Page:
The Justice Department is creating a new domestic terrorism unit to tackle what officials say is a growing threat, reports the Washington Post. Matthew Olsen, head of the National Security Division at the Justice Department, announced the unit in the opening remarks of his testimony before the Senate Judiciary Committee, saying that the number of investigations by the FBI of suspected violent extremists has more than doubled since the spring of 2020. Olsen said that the new unit would “augment” the National Security Division’s existing approach.
In a five-hour court hearing on Monday at the U.S. District Court for the District of Columbia, lawyers, police officers, government watchdog groups and members of Congress argued that former President Donald Trump should be held liable for financial damages caused during the Jan. 6 attack on the U.S. Capitol last year, reports the New York Times. At the hearing, the prosecution accused Trump of “inflaming a violent mob” and subsequently failing to attempt to stop the destructive crowd he allegedly created. Trump’s lawyer argued that the civil suits are “void of any legal basis” and should be dismissed because Trump’s statements on Jan. 6, 2021, such as “fight like Hell” that allegedly inflamed the crowd were protected by presidential immunity and his First Amendment right to free speech.
The House Administration Committee plans to call for at least four changes to the 1887 Electoral Count Act in a forthcoming report, according to Axios. The law was notably cited by Trump in his effort to reverse his loss in the 2020 election. Potential key reforms include changes and clarifications to the objection process during the certification of electoral votes. Calls to update the Electoral Count Act have garnered bipartisan support in both the House and Senate.
The first high-value detainee held at Guantánamo Bay was approved for transfer with security assurance on Monday, reports the New York Times. Guled Hassan Duran is the first detainee sent to Guantánamo from a CIA black site to be recommended for release. Duran has been held at Guantánamo Bay since December, 2006, and has not been charged for any crimes. Due to a congressional prohibition on the transfer of Guantánamo detainees to certain countries, Duran is unable to be returned to his home country of Somalia. He joins about 14 other detainees approved for transfer out of the 39 detainees that remain at Guantánamo.
On Monday, House Republicans introduced legislation to address Russian military aggression along the Ukrainian border, writes The Hill. The Guaranteeing Ukrainian Autonomy by Reinforcing its Defense Act would provide $200 million to strengthen Ukrainian military forces, and it would also impose sanctions on the Russian owned Nord Stream 2 pipeline. The introduction of this legislation into the House came shortly after U.S. and Russian delegations met for diplomatic talks, which Deputy Secretary of State Wendy Sherman said led to, “a better understanding of each other and each other’s priorities and concerns.”
Kazakh President Kassym-Jomart Tokayev announced on Tuesday that all 2,500 Russian troops will begin withdrawing from Kazakhstan in the next two days, reports the New York Times. In a speech just days after violent protests and political unrest, Tokayev claimed that Russian-led troops had helped to stabilize the country. Russian defense leadership have not announced specific plans for the withdrawal.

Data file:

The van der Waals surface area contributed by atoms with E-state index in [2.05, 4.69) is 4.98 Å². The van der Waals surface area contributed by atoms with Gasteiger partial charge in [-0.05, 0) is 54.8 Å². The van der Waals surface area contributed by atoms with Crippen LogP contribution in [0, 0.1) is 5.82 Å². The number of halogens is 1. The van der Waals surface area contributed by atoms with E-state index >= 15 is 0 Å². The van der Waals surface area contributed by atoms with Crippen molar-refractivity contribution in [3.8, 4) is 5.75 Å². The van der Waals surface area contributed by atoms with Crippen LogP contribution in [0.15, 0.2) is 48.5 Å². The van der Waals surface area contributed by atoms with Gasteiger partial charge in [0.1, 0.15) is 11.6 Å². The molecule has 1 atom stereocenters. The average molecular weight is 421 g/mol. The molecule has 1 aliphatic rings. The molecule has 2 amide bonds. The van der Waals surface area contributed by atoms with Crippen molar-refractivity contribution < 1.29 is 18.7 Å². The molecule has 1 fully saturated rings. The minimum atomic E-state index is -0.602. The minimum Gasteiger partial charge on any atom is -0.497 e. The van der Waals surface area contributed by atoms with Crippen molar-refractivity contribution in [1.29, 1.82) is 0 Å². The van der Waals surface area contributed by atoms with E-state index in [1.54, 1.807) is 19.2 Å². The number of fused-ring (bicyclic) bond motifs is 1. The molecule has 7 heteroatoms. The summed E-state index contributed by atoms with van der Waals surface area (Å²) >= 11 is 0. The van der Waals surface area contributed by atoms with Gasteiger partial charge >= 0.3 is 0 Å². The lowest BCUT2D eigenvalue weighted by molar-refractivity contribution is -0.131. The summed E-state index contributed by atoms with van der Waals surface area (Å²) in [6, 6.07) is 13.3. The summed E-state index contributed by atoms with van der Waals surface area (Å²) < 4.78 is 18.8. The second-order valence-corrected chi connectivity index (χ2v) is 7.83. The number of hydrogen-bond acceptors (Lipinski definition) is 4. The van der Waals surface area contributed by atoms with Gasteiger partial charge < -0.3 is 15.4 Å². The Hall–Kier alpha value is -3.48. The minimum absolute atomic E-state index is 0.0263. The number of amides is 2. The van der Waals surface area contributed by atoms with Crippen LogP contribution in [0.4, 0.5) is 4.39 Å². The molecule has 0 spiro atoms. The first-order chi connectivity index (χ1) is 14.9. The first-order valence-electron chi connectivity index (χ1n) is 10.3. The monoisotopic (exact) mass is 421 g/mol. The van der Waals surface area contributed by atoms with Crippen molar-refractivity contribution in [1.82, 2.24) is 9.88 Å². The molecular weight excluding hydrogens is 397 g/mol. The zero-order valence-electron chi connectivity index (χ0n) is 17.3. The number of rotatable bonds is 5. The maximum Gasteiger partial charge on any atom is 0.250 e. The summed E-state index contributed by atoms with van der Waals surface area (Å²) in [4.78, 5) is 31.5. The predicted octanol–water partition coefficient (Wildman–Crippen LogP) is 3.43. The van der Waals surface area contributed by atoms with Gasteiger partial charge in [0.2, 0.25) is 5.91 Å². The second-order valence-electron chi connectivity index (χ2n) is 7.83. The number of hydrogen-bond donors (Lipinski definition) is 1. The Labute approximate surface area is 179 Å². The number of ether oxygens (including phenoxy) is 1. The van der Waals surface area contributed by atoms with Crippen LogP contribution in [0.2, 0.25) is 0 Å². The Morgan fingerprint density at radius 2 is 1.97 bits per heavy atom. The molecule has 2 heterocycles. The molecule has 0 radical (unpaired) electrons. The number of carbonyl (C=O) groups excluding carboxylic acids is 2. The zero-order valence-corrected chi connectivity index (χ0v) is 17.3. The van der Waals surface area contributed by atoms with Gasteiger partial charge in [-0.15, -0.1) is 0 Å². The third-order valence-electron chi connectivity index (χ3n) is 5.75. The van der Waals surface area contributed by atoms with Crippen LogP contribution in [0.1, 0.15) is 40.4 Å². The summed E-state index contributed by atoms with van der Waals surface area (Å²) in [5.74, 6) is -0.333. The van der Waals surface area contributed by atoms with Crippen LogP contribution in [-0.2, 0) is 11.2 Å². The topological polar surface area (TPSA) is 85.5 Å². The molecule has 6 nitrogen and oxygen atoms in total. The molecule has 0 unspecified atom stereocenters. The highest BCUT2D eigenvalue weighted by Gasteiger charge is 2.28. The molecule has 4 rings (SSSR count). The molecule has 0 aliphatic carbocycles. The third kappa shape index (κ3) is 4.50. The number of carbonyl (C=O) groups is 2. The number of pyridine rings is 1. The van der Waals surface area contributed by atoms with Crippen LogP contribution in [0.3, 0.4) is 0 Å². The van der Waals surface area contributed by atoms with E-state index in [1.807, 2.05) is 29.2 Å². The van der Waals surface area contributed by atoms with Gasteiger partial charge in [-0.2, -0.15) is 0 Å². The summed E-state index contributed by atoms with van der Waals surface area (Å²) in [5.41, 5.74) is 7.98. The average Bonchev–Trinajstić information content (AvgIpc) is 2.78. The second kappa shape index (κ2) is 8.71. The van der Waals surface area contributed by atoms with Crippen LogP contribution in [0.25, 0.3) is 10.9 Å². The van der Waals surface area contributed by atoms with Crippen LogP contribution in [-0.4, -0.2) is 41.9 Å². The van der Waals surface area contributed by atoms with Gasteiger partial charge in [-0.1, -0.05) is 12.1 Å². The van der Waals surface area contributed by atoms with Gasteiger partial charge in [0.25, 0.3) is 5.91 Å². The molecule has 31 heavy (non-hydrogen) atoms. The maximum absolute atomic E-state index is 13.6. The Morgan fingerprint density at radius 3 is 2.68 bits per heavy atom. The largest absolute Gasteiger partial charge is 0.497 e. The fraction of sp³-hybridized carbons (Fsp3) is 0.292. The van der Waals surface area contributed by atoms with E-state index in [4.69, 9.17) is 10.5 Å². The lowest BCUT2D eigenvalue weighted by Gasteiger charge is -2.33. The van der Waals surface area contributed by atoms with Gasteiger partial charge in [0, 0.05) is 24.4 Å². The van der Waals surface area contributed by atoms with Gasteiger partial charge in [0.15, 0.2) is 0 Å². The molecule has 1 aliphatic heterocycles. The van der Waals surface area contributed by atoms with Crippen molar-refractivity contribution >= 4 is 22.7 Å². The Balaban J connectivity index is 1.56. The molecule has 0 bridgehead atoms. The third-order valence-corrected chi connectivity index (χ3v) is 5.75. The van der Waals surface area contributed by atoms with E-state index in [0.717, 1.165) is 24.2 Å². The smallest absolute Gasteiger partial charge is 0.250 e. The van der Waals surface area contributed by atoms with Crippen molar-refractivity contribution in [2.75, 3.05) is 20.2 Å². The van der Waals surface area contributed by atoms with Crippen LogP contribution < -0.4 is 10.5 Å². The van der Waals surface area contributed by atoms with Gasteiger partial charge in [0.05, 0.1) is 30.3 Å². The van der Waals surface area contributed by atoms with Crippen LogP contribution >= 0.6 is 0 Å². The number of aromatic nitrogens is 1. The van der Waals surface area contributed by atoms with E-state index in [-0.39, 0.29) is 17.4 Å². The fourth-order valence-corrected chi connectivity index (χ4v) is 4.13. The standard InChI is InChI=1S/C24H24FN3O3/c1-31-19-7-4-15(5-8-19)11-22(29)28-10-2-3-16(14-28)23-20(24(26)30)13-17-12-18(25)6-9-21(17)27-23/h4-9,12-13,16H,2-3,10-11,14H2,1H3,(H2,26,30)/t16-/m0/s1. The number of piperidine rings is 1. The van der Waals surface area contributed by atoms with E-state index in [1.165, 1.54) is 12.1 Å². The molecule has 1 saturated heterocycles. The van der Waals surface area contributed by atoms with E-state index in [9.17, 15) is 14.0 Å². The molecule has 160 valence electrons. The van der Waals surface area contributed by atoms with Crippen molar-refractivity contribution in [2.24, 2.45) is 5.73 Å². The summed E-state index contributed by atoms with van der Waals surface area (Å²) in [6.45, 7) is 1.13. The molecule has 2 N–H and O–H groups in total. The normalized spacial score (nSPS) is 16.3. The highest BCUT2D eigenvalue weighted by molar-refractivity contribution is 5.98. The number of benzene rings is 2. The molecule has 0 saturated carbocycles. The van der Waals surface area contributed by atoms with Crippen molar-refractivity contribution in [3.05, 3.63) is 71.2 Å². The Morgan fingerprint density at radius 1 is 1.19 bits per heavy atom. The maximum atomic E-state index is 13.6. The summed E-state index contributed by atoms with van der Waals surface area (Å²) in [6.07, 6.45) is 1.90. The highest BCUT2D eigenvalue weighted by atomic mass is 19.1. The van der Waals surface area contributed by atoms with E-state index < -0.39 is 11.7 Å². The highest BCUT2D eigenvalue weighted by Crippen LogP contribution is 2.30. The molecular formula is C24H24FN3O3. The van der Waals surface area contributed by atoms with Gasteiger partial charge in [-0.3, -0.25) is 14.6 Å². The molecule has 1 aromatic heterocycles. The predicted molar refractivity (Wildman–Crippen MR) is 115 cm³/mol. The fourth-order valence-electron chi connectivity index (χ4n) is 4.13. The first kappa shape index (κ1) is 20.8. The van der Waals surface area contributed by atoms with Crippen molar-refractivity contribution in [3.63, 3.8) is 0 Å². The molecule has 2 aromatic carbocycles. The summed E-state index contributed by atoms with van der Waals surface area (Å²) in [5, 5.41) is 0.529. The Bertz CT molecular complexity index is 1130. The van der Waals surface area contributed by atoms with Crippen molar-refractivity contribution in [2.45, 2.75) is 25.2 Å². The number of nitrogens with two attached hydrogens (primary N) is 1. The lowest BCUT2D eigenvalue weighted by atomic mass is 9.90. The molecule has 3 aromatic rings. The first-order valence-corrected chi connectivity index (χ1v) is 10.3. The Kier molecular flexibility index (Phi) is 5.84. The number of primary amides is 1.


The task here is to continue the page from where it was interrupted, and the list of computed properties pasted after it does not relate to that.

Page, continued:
As Russian-led troops are anticipated to withdraw from Kazakhstan, the Kazakh parliament elected Alikhan Smailov as prime minister on Tuesday, writes Politico. Prior to his election, Smailov had served as Kazakhstan's finance minister and as deputy prime minister in President Kassym-Jomart Tokayev’s cabinet.
An air strike in the Ethiopian region of Tigray killed 17 people and injured several others, according to Reuters. The victims of the strike were mostly women. The attack came shortly after another air strike in Tigray on a camp for displaced persons on Friday, which left 56 dead and 30 injured.
On Tuesday morning, North Korea test-fired a hypersonic ballistic missile, reports The Guardian. Hypersonic missiles are reported to fly at a minimum of five times the speed of sound and at low trajectories, which makes them difficult to detect and intercept.
The United States has surpassed its previous coronavirus hospitalization record as the highly contagious omicron variant spreads rapidly throughout the nation, according to Reuters. On Monday, there were 132,646 people hospitalized with the coronavirus, which exceeds the record set in January, 2021, of 132,051. Health officials are warning that even though the omicron variant is potentially less severe than past coronavirus variants, the increasingly high number of omicron infections could strain hospitals and healthcare systems.
ICYMI: Yesterday on Lawfare
Jen Patja Howell shared an episode of the Lawfare Podcast that featured a recording of the Brookings event titled “The January 6 insurrection: One year later.” The event featured a panel moderated by Benjamin Wittes that included Quinta Jurecic, Roger Parloff, Seamus Hughes and Katie Benner.
Lila Margali and Yuval Shany analyzed Israel's counterterrorism designation regime and suggested reforms to the process.
Darrell West and Nicole Turner Lee shared an episode of TechTank in which they discuss President Biden’s tech policy agenda in 2022.
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